US April Auto Sales on Track to Fall Again

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U.S. new car sales had been in a bit of a slump in the first two months of this year before March rode to the rescue and pushed sales higher on a seasonally adjusted annual rate (SAAR) basis. April sales will do no better than to hold the ground gained in March.

Adjusted to account for selling days, new car sales are forecast to dip month over month by more than 237,000 units to 1.05 million from a March total of 1.28 million. Year over year, sales are forecast to be down 1.3%.

The April forecast was released Thursday morning by J.D. Power and LMC Automotive. This month has two fewer selling days than did April of 2017.

J.D. Power executive Thomas King said:

Although April sales will be underwhelming, it’s important to note that both March and April results are affected by quirks in the industry sales calendar. March benefited from an extra weekend this year, while April sales have been negatively affected by having one less selling weekend compared to 2017. When looking at the two months combined, retail sales will be down only modestly from last year.

The larger concern is incentive spending by automakers and dealers to help boost sales. According to the J.D.Power-LMC Automotive tracking of sales incentives for the month to date, average spending is up $187 year over year to $3,698. Incentives on trucks and sport utility vehicles are up $426 year over year, while incentive spending on cars is down $226.

Jeff Schuster of LMC Automotive noted:

Uncertainty and unfavorable factors appear to be mounting for autos, including a volatile stock market, rising interest rates, rising oil prices and potential trade roadblocks. But the auto industry is resilient and disciplined. It’s shrugged off most of the concerns to date. Going forward, it wouldn’t take much to turn delicate stability into more pronounced pullback. Keep an eye on the economy after 2018, as signals are increasing that a mild recession could be on the horizon.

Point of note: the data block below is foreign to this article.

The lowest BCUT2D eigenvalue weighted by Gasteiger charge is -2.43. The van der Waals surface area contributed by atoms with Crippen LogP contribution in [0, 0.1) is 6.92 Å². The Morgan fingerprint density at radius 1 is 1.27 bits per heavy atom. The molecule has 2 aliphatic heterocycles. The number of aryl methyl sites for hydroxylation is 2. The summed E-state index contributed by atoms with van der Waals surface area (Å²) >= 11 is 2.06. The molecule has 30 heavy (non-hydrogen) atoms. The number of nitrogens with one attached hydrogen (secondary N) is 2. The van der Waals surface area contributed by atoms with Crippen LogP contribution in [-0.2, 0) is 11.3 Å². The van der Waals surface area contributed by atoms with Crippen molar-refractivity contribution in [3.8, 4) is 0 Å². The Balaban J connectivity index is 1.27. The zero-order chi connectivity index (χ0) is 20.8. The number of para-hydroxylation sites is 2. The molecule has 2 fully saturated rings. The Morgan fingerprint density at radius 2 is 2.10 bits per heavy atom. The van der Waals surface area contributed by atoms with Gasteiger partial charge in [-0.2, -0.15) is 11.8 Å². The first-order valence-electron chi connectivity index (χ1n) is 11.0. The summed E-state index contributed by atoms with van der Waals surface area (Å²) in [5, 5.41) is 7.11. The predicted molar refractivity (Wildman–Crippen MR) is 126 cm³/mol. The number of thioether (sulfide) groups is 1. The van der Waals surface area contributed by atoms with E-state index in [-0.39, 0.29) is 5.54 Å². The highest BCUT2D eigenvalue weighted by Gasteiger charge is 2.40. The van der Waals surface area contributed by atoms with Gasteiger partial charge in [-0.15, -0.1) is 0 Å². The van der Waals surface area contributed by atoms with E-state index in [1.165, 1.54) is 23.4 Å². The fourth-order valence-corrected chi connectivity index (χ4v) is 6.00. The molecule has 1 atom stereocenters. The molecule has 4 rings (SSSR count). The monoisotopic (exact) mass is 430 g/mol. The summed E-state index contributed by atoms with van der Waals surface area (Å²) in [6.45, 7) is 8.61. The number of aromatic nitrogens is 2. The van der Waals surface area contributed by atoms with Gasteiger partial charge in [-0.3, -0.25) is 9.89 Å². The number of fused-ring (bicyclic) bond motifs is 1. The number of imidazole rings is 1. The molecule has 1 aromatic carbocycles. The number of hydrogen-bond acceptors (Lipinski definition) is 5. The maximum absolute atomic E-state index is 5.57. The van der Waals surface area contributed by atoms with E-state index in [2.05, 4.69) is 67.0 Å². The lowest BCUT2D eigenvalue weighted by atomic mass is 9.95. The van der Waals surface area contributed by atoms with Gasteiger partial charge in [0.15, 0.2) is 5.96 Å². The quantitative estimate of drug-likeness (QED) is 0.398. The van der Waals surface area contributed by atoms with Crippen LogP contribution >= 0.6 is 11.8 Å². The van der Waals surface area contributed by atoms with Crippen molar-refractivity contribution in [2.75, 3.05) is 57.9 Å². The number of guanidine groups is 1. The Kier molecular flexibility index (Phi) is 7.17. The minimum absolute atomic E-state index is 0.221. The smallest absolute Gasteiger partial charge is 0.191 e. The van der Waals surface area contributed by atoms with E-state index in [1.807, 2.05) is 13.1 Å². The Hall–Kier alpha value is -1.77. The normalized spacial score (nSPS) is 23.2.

The two firms also note the following data points:

  • The average new-vehicle retail transaction price to date in April is $32,544, a record for the month, surpassing the previous high for the month of $31,414 set in April 2017.
  • Consumers are on pace to spend $34 billion on new vehicles in April, $2 billion less than last year’s level.
  • Trucks account for 67% of new-vehicle retail sales through April 22—the highest level ever for the month of April—making it the 22nd consecutive month above 60%.
  • Days to turn, the average number of days a new vehicle sits on a dealer lot before being sold to a retail customer, is 68 through April 22, down two days from last year.
  • Fleet sales are expected to total 267,000 units in April, up 4.6% from April 2017.  Fleet volume is expected to account for 20% of total light-vehicle sales, up from 19% last year.

LMC Automotive continues to forecast full-year sales of light vehicles at 17 million units, down 1.1% compared to 2017. Full-year retail sales of new cars are forecast at 13.8 million units, down 1.6% year over year.

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